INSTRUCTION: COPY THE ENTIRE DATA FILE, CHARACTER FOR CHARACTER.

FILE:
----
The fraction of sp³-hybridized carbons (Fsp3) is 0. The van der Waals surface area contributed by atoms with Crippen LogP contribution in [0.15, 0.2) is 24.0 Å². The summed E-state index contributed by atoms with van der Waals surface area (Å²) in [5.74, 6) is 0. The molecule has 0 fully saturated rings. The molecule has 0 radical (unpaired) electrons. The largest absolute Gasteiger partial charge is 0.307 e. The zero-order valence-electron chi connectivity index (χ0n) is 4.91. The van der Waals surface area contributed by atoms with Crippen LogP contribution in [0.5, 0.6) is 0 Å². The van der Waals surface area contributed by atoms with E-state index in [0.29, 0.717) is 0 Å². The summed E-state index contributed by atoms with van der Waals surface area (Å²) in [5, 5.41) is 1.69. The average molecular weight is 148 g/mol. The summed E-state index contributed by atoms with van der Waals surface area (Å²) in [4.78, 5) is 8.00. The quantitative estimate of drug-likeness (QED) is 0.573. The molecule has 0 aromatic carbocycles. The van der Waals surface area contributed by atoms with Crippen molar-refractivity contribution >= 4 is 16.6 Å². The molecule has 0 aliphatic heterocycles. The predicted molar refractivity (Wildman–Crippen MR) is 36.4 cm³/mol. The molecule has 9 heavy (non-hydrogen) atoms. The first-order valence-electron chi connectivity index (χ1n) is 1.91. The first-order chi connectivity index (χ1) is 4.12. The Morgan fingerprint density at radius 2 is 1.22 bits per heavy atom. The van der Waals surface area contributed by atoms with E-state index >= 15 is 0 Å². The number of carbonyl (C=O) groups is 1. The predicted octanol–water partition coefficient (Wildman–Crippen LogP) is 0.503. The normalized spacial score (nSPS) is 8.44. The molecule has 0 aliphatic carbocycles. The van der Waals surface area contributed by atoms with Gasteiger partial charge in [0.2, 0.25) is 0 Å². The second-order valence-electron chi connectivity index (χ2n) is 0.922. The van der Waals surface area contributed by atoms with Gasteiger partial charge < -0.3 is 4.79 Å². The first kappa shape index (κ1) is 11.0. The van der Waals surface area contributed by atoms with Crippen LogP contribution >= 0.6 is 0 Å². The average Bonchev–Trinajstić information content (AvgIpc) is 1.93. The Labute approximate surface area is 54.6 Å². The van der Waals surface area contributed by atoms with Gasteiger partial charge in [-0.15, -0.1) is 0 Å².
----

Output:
The fraction of sp³-hybridized carbons (Fsp3) is 0. The van der Waals surface area contributed by atoms with Crippen LogP contribution in [0.15, 0.2) is 24.0 Å². The summed E-state index contributed by atoms with van der Waals surface area (Å²) in [5.74, 6) is 0. The molecule has 0 fully saturated rings. The molecule has 0 radical (unpaired) electrons. The largest absolute Gasteiger partial charge is 0.307 e. The zero-order valence-electron chi connectivity index (χ0n) is 4.91. The van der Waals surface area contributed by atoms with Crippen LogP contribution in [0.5, 0.6) is 0 Å². The van der Waals surface area contributed by atoms with E-state index in [0.29, 0.717) is 0 Å². The summed E-state index contributed by atoms with van der Waals surface area (Å²) in [5, 5.41) is 1.69. The average molecular weight is 148 g/mol. The summed E-state index contributed by atoms with van der Waals surface area (Å²) in [4.78, 5) is 8.00. The quantitative estimate of drug-likeness (QED) is 0.573. The molecule has 0 aromatic carbocycles. The van der Waals surface area contributed by atoms with Crippen molar-refractivity contribution >= 4 is 16.6 Å². The molecule has 0 aliphatic heterocycles. The predicted molar refractivity (Wildman–Crippen MR) is 36.4 cm³/mol. The molecule has 9 heavy (non-hydrogen) atoms. The first-order valence-electron chi connectivity index (χ1n) is 1.91. The first-order chi connectivity index (χ1) is 4.12. The Morgan fingerprint density at radius 2 is 1.22 bits per heavy atom. The van der Waals surface area contributed by atoms with E-state index >= 15 is 0 Å². The number of carbonyl (C=O) groups is 1. The predicted octanol–water partition coefficient (Wildman–Crippen LogP) is 0.503. The normalized spacial score (nSPS) is 8.44. The molecule has 0 aliphatic carbocycles. The van der Waals surface area contributed by atoms with Gasteiger partial charge in [0.2, 0.25) is 0 Å². The second-order valence-electron chi connectivity index (χ2n) is 0.922. The van der Waals surface area contributed by atoms with Gasteiger partial charge < -0.3 is 4.79 Å². The first kappa shape index (κ1) is 11.0. The van der Waals surface area contributed by atoms with Crippen LogP contribution >= 0.6 is 0 Å². The average Bonchev–Trinajstić information content (AvgIpc) is 1.93. The Labute approximate surface area is 54.6 Å². The van der Waals surface area contributed by atoms with Gasteiger partial charge in [-0.15, -0.1) is 0 Å².